California to use market power in bid to lower drug costs

SACRAMENTO, Calif. (AP) — California will attempt to use its massive market power to increase the availability and lower the cost of prescription drugs under a bill Gov. Gavin Newsom signed into law Monday. © Provided by Associated Press FILE – In this July 23, 2019, file photo, Gov. Gavin […]

SACRAMENTO, Calif. (AP) — California will attempt to use its massive market power to increase the availability and lower the cost of prescription drugs under a bill Gov. Gavin Newsom signed into law Monday.



FILE - In this July 23, 2019, file photo, Gov. Gavin Newsom talks to reporters at his Capitol office in Sacramento, Calif. California will attempt to use its massive market power to increase the availability and lower the cost of prescription drugs. The new law that Newsom approved Monday, Sept. 28, 2020, requires the California Health and Human Services Agency to create partnerships designed to increase competition, lower prices and reduce shortages for generic prescription drugs. (AP Photo/Rich Pedroncelli, File)


© Provided by Associated Press
FILE – In this July 23, 2019, file photo, Gov. Gavin Newsom talks to reporters at his Capitol office in Sacramento, Calif. California will attempt to use its massive market power to increase the availability and lower the cost of prescription drugs. The new law that Newsom approved Monday, Sept. 28, 2020, requires the California Health and Human Services Agency to create partnerships designed to increase competition, lower prices and reduce shortages for generic prescription drugs. (AP Photo/Rich Pedroncelli, File)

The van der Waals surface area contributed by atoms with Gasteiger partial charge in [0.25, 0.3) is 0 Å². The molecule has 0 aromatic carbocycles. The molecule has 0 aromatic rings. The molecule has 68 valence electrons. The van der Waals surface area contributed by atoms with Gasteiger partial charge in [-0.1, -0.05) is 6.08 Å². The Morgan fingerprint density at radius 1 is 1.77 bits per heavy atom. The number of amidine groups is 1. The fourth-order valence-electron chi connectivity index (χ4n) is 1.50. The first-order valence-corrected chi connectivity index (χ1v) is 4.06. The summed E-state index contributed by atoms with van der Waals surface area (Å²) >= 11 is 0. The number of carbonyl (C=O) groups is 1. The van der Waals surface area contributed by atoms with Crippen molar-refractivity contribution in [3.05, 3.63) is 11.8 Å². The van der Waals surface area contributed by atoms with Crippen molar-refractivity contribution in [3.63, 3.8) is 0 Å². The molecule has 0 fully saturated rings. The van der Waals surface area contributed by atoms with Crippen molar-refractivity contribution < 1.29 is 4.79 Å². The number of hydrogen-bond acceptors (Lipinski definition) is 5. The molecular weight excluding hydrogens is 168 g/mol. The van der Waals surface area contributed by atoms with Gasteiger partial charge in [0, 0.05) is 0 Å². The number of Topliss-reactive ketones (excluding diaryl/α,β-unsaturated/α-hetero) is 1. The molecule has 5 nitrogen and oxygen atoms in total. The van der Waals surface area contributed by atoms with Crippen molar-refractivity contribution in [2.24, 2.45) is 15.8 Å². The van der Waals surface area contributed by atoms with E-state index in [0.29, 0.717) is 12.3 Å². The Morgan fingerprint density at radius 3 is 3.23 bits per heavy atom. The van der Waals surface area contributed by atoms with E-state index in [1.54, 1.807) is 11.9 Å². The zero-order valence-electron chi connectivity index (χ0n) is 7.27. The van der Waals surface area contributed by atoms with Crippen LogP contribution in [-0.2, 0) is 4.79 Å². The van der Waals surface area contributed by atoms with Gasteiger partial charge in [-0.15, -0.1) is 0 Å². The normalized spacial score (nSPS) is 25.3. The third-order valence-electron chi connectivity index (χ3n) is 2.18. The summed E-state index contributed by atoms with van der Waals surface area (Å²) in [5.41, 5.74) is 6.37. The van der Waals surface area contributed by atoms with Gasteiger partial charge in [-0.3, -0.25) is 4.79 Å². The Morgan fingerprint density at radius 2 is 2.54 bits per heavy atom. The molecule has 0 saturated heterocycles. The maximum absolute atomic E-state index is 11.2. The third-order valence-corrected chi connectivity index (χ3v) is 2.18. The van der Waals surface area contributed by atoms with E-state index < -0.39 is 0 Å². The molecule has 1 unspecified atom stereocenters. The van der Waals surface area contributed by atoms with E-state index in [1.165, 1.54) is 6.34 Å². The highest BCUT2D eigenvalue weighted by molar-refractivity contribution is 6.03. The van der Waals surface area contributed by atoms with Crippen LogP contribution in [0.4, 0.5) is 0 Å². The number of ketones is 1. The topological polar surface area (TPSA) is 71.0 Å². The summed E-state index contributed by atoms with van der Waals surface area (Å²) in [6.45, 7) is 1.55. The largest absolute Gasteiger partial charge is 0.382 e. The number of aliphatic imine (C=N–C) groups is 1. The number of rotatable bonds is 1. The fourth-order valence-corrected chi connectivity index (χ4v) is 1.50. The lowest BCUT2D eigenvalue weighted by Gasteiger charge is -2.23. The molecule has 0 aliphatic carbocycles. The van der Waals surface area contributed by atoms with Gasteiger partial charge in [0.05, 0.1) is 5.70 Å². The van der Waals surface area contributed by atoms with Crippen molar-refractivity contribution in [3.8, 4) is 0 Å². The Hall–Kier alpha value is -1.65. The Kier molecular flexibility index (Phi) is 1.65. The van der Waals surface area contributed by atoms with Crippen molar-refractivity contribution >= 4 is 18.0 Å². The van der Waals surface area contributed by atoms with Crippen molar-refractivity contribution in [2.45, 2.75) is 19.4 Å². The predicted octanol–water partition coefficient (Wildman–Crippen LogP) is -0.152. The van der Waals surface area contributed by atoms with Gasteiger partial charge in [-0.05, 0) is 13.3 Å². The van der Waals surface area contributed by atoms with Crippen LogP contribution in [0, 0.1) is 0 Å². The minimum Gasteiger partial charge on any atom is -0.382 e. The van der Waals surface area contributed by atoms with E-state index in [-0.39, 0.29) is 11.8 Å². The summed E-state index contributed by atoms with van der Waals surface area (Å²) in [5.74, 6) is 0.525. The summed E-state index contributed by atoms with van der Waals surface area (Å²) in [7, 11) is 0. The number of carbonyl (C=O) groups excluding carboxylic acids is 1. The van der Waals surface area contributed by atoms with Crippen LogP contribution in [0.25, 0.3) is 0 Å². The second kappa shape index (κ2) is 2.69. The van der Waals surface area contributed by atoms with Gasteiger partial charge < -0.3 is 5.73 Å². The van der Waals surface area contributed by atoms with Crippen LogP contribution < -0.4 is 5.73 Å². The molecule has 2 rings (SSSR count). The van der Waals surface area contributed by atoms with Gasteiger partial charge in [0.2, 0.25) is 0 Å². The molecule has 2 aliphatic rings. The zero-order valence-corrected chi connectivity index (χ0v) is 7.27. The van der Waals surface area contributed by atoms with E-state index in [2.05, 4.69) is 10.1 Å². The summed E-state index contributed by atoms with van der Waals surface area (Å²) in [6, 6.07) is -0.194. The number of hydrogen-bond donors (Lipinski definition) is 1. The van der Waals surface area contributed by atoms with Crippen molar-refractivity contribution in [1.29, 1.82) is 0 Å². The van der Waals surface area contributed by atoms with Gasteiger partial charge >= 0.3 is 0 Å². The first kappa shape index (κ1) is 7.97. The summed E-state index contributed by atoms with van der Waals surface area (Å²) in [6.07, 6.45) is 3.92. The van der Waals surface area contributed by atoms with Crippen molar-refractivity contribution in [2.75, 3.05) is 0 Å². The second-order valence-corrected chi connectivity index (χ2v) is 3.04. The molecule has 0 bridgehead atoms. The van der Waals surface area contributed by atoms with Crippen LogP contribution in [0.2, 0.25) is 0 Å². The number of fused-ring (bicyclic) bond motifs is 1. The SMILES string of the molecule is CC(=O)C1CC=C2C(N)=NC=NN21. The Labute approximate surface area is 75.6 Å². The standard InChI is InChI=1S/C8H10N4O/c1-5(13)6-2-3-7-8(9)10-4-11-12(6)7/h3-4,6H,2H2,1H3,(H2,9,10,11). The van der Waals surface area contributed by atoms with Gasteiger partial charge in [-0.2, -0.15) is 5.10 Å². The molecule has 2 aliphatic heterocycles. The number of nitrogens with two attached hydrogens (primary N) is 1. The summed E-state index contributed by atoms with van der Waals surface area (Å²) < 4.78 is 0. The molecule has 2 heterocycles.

The new law requires the California Health and Human Services Agency to create partnerships designed to increase competition, lower prices and reduce shortages for generic prescription drugs.

Newsom said the measure brings the state “one step closer” to his January budget proposal for California to eventually create its own generic label.

The new law “will help inject competition back into the generic drug marketplace — taking pricing power away from big pharmaceutical companies and returning it to consumers,” Newsom said.

He said the most populous state has started to identify certain medications and develop a plan to promote its manufacturing and purchasing. The agency will look for drugs that could produce the biggest cost savings.

California is switching all Medi-Cal pharmacy services next year from managed care to direct state payment, which he said will also boost the state’s ability to negotiate better drug prices.

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The bill is SB 852

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